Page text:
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Cartilage contains a variety of proteoglycans that are essential for its normal …

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- The Structure and Function of Cartilage Proteoglycans

HA is a non-sulphated GAG characterized by its large length and unique mode of synthesis (Fraser et al., 1997), which occurs at the plasma membrane of the cell via a hyaluronan synthase (HAS) (Weigel et al., 1997). Mammals possess three HAS genes, termed HAS1, HAS2 and HAS3, each residing at a different chromosome location (Spicer et al., 1997). Because of its mode of synthesis, HA is extruded directly into the extracellular space (Fig. 5), and is present as a coat surrounding all chondrocytes. It is likely that proteoglycan aggregate formation initially occurs in this pericellular location. The mechanism whereby the proteoglycan aggregates are released from this environment and move to the more remote parts of the extracellular matrix is not clear. In cartilage, HA size decreases and its abundance increases with age (Holmes et al., 1988). The decrease in size appears to be by degradation rather than synthesis, and could involve the action of hyaluronidases or free radicals.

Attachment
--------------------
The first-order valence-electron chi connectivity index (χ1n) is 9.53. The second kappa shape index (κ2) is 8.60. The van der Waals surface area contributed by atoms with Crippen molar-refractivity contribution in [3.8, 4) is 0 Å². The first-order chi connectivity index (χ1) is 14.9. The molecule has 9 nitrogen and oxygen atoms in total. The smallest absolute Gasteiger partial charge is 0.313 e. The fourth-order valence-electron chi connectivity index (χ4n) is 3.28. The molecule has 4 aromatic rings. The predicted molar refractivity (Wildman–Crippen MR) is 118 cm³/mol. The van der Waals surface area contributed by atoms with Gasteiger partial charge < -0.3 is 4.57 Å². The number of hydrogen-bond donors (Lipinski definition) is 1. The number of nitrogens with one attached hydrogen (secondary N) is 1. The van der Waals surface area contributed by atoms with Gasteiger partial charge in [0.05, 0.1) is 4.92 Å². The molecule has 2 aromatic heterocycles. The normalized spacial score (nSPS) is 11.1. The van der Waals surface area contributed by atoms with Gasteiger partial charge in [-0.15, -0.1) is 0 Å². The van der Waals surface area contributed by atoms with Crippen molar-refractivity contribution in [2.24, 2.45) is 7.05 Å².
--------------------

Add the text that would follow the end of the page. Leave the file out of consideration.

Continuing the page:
While each of the three HA synthases presumably produces HA of an identical composition, there are differences in the chain length of the product and the ease with which it can be released from the cell surface (Itano et al., 1999). Thus, the properties of the extracellular matrix could differ depending on the HAS being utilized. HAS1, HAS2 and HAS3 messages are all expressed in cartilage (Recklies et al., 2001). HAS2 message has been reported to have the highest expression levels and HAS3 message the lowest levels in human chondrocytes, though the different messages exhibit variation in their regulation by growth factors and cytokines. HAS2 appears to be by far the most important synthase during embryonic development, as mice lacking expression of this gene die during mid-gestation (Camenisch et al., 2000). In contrast, those lacking the HAS1 or HAS3 genes are viable and fertile and exhibit no observable consequence on cartilage. However, it is not clear from these knockout experiments whether absence of the HAS2 gene has a direct influence on any cartilage type, as foetal development does not proceed. Recent studies on cartilage-specific HAS2 knockout mice demonstrate that the absence of HAS2 gene expression in cartilage is catastrophic; resulting in a severely abnormal skeleton and perinatal death (Fig. 6). This underlies the essential role of the hyaluronan and proteoglycan aggregates in both normal cartilage function and the chondrogenic differentiation associated with endochondral bone formation. It also illustrates that, at least in cartilage, HAS1 or HAS3 expression cannot compensate for a deficiency in HAS2.

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